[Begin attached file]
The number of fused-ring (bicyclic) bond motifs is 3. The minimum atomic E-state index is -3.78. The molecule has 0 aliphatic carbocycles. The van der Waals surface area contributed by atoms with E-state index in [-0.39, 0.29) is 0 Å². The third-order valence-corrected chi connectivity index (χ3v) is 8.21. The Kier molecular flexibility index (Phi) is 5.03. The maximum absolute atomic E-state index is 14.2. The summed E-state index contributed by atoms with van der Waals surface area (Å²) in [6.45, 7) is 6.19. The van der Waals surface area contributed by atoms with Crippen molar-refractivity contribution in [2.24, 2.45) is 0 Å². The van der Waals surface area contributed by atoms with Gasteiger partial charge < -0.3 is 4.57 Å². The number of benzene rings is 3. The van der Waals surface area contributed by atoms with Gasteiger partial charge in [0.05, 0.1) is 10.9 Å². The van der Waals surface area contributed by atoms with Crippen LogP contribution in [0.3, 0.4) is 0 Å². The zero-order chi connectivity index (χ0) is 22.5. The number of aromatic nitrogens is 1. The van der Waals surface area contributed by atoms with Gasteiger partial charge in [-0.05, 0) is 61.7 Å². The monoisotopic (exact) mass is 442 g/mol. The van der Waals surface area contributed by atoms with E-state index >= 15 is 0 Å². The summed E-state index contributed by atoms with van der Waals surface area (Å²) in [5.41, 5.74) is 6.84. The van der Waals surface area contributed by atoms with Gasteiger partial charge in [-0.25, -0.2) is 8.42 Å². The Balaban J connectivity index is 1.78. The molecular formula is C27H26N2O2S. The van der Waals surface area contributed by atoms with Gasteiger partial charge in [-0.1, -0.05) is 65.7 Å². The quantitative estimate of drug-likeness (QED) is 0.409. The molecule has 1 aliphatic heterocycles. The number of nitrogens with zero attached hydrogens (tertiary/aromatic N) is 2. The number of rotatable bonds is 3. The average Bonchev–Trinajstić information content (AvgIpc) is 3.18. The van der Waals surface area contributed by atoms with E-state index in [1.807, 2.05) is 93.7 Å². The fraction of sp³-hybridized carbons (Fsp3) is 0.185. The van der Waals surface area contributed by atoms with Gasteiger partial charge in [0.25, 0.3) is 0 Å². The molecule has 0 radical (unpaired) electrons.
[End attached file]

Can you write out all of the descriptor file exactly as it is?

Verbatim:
The number of fused-ring (bicyclic) bond motifs is 3. The minimum atomic E-state index is -3.78. The molecule has 0 aliphatic carbocycles. The van der Waals surface area contributed by atoms with E-state index in [-0.39, 0.29) is 0 Å². The third-order valence-corrected chi connectivity index (χ3v) is 8.21. The Kier molecular flexibility index (Phi) is 5.03. The maximum absolute atomic E-state index is 14.2. The summed E-state index contributed by atoms with van der Waals surface area (Å²) in [6.45, 7) is 6.19. The van der Waals surface area contributed by atoms with Crippen molar-refractivity contribution in [2.24, 2.45) is 0 Å². The van der Waals surface area contributed by atoms with Gasteiger partial charge < -0.3 is 4.57 Å². The number of benzene rings is 3. The van der Waals surface area contributed by atoms with Gasteiger partial charge in [0.05, 0.1) is 10.9 Å². The van der Waals surface area contributed by atoms with Crippen LogP contribution in [0.3, 0.4) is 0 Å². The zero-order chi connectivity index (χ0) is 22.5. The number of aromatic nitrogens is 1. The van der Waals surface area contributed by atoms with Gasteiger partial charge in [-0.05, 0) is 61.7 Å². The monoisotopic (exact) mass is 442 g/mol. The van der Waals surface area contributed by atoms with E-state index >= 15 is 0 Å². The summed E-state index contributed by atoms with van der Waals surface area (Å²) in [5.41, 5.74) is 6.84. The van der Waals surface area contributed by atoms with Gasteiger partial charge in [-0.25, -0.2) is 8.42 Å². The Balaban J connectivity index is 1.78. The molecular formula is C27H26N2O2S. The van der Waals surface area contributed by atoms with Gasteiger partial charge in [-0.1, -0.05) is 65.7 Å². The quantitative estimate of drug-likeness (QED) is 0.409. The molecule has 1 aliphatic heterocycles. The number of nitrogens with zero attached hydrogens (tertiary/aromatic N) is 2. The number of rotatable bonds is 3. The average Bonchev–Trinajstić information content (AvgIpc) is 3.18. The van der Waals surface area contributed by atoms with E-state index in [1.807, 2.05) is 93.7 Å². The fraction of sp³-hybridized carbons (Fsp3) is 0.185. The van der Waals surface area contributed by atoms with Gasteiger partial charge in [0.25, 0.3) is 0 Å². The molecule has 0 radical (unpaired) electrons.